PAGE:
Wednesday, August 11, 2010

Memoirs of a Little League Dad

Nothing like takin' in a baseball game during the summer... today's story is an excerpt from a novel and it's about America's pastime. Only, in this novel, a father becomes a little too obsessed with his only son's Little League team after his life falls apart. So, it's not all peanuts and Crackerjacks.

The author, Richard Fellinger, is a writing teacher at Elizabethtown College and a winner of the 2008 Flash Fiction Contest at Red Cedar Review. His short stories have appeared in Epiphany, Potomac Review, Willow Review, Forge, and PANK. He has an MFA from Wilkes University, and lives with his wife and son in Camp Hill, Pa., where (naturally) he coaches Little League.

Memoirs Of a Little League Dad
By Richard Fellinger

Before I tell my whole story—or at least the whole story of my son’s years in Little League, and the arduous and stressful years I spent as his coach—I must first tell this little story that helps explain why a guy like me put up with so much.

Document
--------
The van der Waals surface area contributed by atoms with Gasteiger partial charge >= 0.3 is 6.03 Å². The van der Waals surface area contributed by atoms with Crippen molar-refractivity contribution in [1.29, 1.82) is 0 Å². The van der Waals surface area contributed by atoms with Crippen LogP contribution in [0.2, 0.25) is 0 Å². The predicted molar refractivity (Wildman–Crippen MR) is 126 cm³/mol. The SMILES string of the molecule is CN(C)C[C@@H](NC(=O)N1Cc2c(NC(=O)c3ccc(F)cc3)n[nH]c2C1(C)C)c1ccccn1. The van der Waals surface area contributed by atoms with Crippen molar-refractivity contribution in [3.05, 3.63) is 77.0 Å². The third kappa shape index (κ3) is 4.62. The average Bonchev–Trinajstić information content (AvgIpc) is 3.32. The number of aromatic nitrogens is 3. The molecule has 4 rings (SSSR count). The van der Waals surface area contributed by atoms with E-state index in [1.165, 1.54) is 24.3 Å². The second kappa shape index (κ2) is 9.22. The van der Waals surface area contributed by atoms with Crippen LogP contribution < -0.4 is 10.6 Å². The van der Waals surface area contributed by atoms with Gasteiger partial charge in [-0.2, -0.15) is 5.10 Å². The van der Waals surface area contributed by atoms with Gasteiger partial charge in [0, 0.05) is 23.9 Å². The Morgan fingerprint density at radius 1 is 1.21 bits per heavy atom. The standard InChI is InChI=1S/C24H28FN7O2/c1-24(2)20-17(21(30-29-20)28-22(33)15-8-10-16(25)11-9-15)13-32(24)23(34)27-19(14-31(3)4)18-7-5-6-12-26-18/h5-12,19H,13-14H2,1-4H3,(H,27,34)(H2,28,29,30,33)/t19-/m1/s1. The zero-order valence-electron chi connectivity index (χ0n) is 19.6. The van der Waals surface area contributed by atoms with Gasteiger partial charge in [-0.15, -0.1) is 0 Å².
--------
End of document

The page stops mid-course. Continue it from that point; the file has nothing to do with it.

It was July 2008. A steamy evening on a Little League field in Northern Lebanon, Pennsylvania, the most rural part of a largely rural county. The directions from our home, which was a 45-minute drive to the west, said something about turning right after a barn. But it was a beautiful setting: a quaint field surrounded by rolling, green hillsides. On this field on this mid-summer night, two dozen boys age seven and eight were locked in a fierce struggle for an All-Star championship.

It was my son’s first All-Star tournament. Misty Hill vs. Susquehanna Valley. We’re Misty Hill, a blue-and-white team from a tidy suburb of Harrisburg, the state capital. Misty Hill is a small and somewhat affluent town full of smart and successful people. Population 4,399. It’s a conservative, God-fearing town built around the Misty Hill Methodist Church, perched on Main Street with a pristine white steeple visible from almost every backyard. It truly is, as folks have always said, a great place to raise a kid. Many of the boys are the sons of lawyers, doctors, business owners, and high-ranking state officials. There are salesmen, but they are the top-notch salesmen who win trips to exotic locales and have access to the best seats at professional games. And in my case, I was a reporter at the Harrisburg Patriot. We are, by nature, competitive people.